Popular books on quantum mechanics almost invariably dazzle and amaze, offering tantalizing glimpses of nature’s deepest mysteries, only to finally leave the reader baffled. The greatest popularizer of physics today, Carlo Rovelli, prepares the readers of his new book for this familiar destiny when he warns that if “what I have described seems perfectly clear, it means that I have not been clear enough.”
It is too modest. His previous books addressed to the general reader, including the international phenomenon Seven short physics lessonsThey have established him as a more literary heir to Stephen Hawking. In Helgoland puts his own interpretation of quantum physics center stage and the result is a book that allows us to share Werner Heisenberg’s almost religious “feeling that I had gone beyond the surface of things.” Quantum physics cannot be perfectly clarified, but Rovelli perfectly provides as much clarity as possible.
The incredible implications of quantum physics are well known. The properties of the objects seem to change depending on whether they are being observed or not. Quantum entanglement means that two objects appear to be able to affect each other when they are too far apart for information from one to reach the other – a photon on Venus could be switched by a photo taken in Venice. Yet this strange science finds practical use every day, forming “the foundation of our latest technologies: from computers to nuclear power.”
Rovelli finds the competing interpretations of quantum theory that aim to solve these puzzles anyway. So he ditches all our assumptions and starts over, following the principle that “everything should be based on what we see, not what we assume.” This rigorous empiricism guided both Einstein, whose theory of relativity was a kind of prequel to quantum mechanics, and Heisenberg, one of the first quantum pioneers, who made his first advances on the island of Heligoland in the North Sea. .
It sounds obvious, but even many scientists remain attached to metaphysical assumptions that are not based on observation at all. Chief among these is the idea that behind appearances there must be a “solid and well-defined image of the world” in which objects have inherent and immutable properties. Science has decomposed the world, first into atoms, then into elementary particles, but always assuming that deep down there was a reality with a stable and measurable nature.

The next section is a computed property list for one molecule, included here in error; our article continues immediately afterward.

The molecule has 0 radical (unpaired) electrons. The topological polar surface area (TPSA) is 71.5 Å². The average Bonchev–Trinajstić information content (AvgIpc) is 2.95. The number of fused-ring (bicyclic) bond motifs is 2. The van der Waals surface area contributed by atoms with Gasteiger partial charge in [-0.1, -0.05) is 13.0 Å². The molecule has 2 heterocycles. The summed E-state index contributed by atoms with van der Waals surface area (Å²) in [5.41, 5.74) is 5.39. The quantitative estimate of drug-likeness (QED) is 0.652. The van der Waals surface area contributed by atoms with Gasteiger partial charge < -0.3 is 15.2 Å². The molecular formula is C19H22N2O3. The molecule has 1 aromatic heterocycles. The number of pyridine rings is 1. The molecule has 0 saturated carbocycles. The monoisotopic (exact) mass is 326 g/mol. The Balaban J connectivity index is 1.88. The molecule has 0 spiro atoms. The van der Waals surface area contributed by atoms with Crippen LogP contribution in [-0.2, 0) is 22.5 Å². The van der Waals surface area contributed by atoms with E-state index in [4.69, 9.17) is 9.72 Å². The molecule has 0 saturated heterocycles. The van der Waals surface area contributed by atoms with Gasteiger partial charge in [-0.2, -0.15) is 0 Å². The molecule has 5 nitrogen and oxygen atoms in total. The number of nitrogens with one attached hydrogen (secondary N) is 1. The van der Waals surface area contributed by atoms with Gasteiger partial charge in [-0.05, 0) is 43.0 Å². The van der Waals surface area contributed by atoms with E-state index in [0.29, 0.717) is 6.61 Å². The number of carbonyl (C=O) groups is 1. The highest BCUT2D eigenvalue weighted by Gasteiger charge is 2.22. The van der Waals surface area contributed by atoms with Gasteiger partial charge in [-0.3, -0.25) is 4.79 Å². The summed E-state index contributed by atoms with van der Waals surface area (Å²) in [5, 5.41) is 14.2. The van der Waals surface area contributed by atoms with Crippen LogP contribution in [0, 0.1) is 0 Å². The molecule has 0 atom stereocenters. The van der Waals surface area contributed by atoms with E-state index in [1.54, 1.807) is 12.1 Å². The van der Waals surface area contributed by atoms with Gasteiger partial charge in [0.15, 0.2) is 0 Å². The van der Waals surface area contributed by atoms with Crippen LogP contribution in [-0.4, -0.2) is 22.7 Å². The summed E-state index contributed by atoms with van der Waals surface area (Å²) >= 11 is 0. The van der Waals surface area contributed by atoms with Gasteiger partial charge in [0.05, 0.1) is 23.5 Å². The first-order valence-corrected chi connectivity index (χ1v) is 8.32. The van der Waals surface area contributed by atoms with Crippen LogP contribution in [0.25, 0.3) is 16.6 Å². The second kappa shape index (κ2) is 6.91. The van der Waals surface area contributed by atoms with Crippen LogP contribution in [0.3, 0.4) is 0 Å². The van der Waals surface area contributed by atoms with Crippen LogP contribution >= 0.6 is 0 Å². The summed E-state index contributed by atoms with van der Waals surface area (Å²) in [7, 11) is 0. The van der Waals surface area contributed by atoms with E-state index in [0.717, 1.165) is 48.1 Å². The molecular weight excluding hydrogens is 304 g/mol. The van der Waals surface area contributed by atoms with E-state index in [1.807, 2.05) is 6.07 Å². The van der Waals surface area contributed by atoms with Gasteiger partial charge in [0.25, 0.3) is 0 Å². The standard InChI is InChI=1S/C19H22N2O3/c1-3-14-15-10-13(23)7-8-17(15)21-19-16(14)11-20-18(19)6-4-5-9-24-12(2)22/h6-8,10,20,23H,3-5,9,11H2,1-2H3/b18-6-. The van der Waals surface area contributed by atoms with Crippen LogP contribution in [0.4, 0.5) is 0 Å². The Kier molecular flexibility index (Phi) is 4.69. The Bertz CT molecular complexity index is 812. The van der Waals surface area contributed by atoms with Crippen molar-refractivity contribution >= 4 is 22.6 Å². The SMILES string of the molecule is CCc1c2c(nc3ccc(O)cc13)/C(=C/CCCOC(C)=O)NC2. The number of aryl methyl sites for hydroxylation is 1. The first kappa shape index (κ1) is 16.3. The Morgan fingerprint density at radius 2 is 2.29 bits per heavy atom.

The pre-Socratic philosopher Heraclitus challenged this assumption two and a half millennia ago by postulating an ever-changing world. The Western mind could have taken a very different form if its ideas had prevailed over those of its successor, Plato, who saw ultimate reality as unchangeable.
Outside the West, the illusion of solidity has been less prevalent. The richest prescientific articulation of the alternative worldview occurred in the writings of the second century BC. Of the Indian Mahayana Buddhist thinker Nagarjuna. His doctrine of sunyata, or emptiness, says that nothing exists complete in itself, but only in relation to other things. This was not quantum theory avant la lettreBut Rovelli argues that the Nagarjuna Middle Way provides the proper framework for understanding “a reality made up of relationships rather than objects.”
So it is not true that quantum theory forces us to accept the absurdity that the properties of objects change depending on whether they are observed or not. Rather, the properties of an object always depend on what it is interacting with. Think about how an air vibration can be invisible to one ear and an intolerable screech to another. Therefore, it is not that looking at reality has a special power to alter it, but that “any interaction between two physical objects can be seen as an observation.”
Quantum entanglement is explained in a similar way. The moment a third party, in this case, the observer, enters the scene, it is not that the image changes, but rather that we are seeing a different image.
Rovelli’s clarity of exposition would be enough to make the book a triumph. What elevates it even higher is the deep humanity it brings to its subject. Despite all his immense powers of rationality, this is still a man who always sniffs books before buying them.
It reminds us that many of the key players in the development of quantum theory had interests that went far beyond science. The young Heisenberg learned Goethe’s poems by heart ”, Schrödinger was“ fascinated by Asian thought ”and, like Einstein, he was“ passionate ”by Schopenhauer’s philosophy”.
There is much in this short but rich book, including a fascinating detour through the dispute between Lenin and his Bolshevik colleague, the scholar Alexander Bogdanov. Rovelli concludes that despite all the strangeness of quantum physics, it leaves everything we value not only in place, but more remarkable than ever. “Conventional everyday existence is not denied.”
When the world of enduring objects dissolves, to be replaced by one of processes and interactions, we are left in a world that is not disenchanted by science, but even more magical. As Rovelli says: “Precisely because of its impermanence, because of the absence of an absolute, the now makes sense and is precious.”
Helgolandby Carlo Rovelli, Allen Lane, RRP £ 20, 208 pages
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